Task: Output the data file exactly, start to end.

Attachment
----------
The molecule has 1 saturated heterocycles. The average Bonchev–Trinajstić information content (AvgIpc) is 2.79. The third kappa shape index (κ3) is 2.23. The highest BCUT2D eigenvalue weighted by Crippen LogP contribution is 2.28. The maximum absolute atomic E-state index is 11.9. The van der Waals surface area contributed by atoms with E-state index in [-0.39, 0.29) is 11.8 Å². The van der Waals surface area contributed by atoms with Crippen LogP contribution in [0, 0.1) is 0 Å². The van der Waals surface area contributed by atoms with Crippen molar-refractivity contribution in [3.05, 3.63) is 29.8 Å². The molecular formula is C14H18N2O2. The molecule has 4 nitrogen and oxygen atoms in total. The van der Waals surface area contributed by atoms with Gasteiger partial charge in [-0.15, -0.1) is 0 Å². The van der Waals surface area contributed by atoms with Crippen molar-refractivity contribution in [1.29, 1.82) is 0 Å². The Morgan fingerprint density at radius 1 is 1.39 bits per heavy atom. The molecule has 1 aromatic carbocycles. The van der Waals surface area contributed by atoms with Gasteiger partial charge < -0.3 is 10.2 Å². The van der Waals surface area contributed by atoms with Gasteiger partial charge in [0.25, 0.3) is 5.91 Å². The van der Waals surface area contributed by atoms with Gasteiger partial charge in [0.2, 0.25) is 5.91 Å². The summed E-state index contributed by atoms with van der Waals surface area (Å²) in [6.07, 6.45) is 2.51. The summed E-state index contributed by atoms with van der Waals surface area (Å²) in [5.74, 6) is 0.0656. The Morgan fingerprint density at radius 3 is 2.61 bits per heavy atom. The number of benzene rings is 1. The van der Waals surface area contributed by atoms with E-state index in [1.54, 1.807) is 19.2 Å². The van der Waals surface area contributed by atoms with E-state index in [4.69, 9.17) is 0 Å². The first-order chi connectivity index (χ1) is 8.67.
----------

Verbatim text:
The molecule has 1 saturated heterocycles. The average Bonchev–Trinajstić information content (AvgIpc) is 2.79. The third kappa shape index (κ3) is 2.23. The highest BCUT2D eigenvalue weighted by Crippen LogP contribution is 2.28. The maximum absolute atomic E-state index is 11.9. The van der Waals surface area contributed by atoms with E-state index in [-0.39, 0.29) is 11.8 Å². The van der Waals surface area contributed by atoms with Crippen LogP contribution in [0, 0.1) is 0 Å². The van der Waals surface area contributed by atoms with Crippen molar-refractivity contribution in [3.05, 3.63) is 29.8 Å². The molecular formula is C14H18N2O2. The molecule has 4 nitrogen and oxygen atoms in total. The van der Waals surface area contributed by atoms with Gasteiger partial charge in [-0.15, -0.1) is 0 Å². The van der Waals surface area contributed by atoms with Crippen molar-refractivity contribution in [1.29, 1.82) is 0 Å². The Morgan fingerprint density at radius 1 is 1.39 bits per heavy atom. The molecule has 1 aromatic carbocycles. The van der Waals surface area contributed by atoms with Gasteiger partial charge < -0.3 is 10.2 Å². The van der Waals surface area contributed by atoms with Gasteiger partial charge in [0.25, 0.3) is 5.91 Å². The van der Waals surface area contributed by atoms with Gasteiger partial charge in [0.2, 0.25) is 5.91 Å². The summed E-state index contributed by atoms with van der Waals surface area (Å²) in [6.07, 6.45) is 2.51. The summed E-state index contributed by atoms with van der Waals surface area (Å²) in [5.74, 6) is 0.0656. The Morgan fingerprint density at radius 3 is 2.61 bits per heavy atom. The number of benzene rings is 1. The van der Waals surface area contributed by atoms with E-state index in [1.54, 1.807) is 19.2 Å². The van der Waals surface area contributed by atoms with E-state index in [4.69, 9.17) is 0 Å². The first-order chi connectivity index (χ1) is 8.67.